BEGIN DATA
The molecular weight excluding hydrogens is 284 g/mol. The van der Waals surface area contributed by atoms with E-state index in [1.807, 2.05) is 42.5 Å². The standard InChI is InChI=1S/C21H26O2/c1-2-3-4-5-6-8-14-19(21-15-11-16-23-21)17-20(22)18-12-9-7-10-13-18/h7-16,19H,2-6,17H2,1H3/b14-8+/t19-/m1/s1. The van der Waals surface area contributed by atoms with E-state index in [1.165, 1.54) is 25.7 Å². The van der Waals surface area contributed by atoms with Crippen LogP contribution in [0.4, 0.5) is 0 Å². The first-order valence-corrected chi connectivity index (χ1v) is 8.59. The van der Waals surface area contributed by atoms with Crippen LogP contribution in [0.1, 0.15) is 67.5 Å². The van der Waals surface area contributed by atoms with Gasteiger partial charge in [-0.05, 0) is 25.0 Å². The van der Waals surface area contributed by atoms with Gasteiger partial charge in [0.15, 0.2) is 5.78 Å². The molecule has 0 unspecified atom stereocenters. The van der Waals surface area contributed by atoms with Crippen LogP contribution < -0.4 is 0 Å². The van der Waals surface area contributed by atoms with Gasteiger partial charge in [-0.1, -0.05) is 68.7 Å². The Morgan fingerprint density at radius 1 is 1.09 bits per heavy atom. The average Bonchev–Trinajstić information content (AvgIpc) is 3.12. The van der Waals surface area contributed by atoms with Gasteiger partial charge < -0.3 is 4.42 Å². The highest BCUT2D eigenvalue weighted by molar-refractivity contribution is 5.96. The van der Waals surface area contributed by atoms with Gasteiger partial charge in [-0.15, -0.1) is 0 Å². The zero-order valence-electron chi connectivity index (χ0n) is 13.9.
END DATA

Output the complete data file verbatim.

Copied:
The molecular weight excluding hydrogens is 284 g/mol. The van der Waals surface area contributed by atoms with E-state index in [1.807, 2.05) is 42.5 Å². The standard InChI is InChI=1S/C21H26O2/c1-2-3-4-5-6-8-14-19(21-15-11-16-23-21)17-20(22)18-12-9-7-10-13-18/h7-16,19H,2-6,17H2,1H3/b14-8+/t19-/m1/s1. The van der Waals surface area contributed by atoms with E-state index in [1.165, 1.54) is 25.7 Å². The van der Waals surface area contributed by atoms with Crippen LogP contribution in [0.4, 0.5) is 0 Å². The first-order valence-corrected chi connectivity index (χ1v) is 8.59. The van der Waals surface area contributed by atoms with Crippen LogP contribution in [0.1, 0.15) is 67.5 Å². The van der Waals surface area contributed by atoms with Gasteiger partial charge in [-0.05, 0) is 25.0 Å². The van der Waals surface area contributed by atoms with Gasteiger partial charge in [0.15, 0.2) is 5.78 Å². The molecule has 0 unspecified atom stereocenters. The van der Waals surface area contributed by atoms with Crippen LogP contribution < -0.4 is 0 Å². The van der Waals surface area contributed by atoms with Gasteiger partial charge in [-0.1, -0.05) is 68.7 Å². The Morgan fingerprint density at radius 1 is 1.09 bits per heavy atom. The average Bonchev–Trinajstić information content (AvgIpc) is 3.12. The van der Waals surface area contributed by atoms with Gasteiger partial charge < -0.3 is 4.42 Å². The highest BCUT2D eigenvalue weighted by molar-refractivity contribution is 5.96. The van der Waals surface area contributed by atoms with Gasteiger partial charge in [-0.15, -0.1) is 0 Å². The zero-order valence-electron chi connectivity index (χ0n) is 13.9.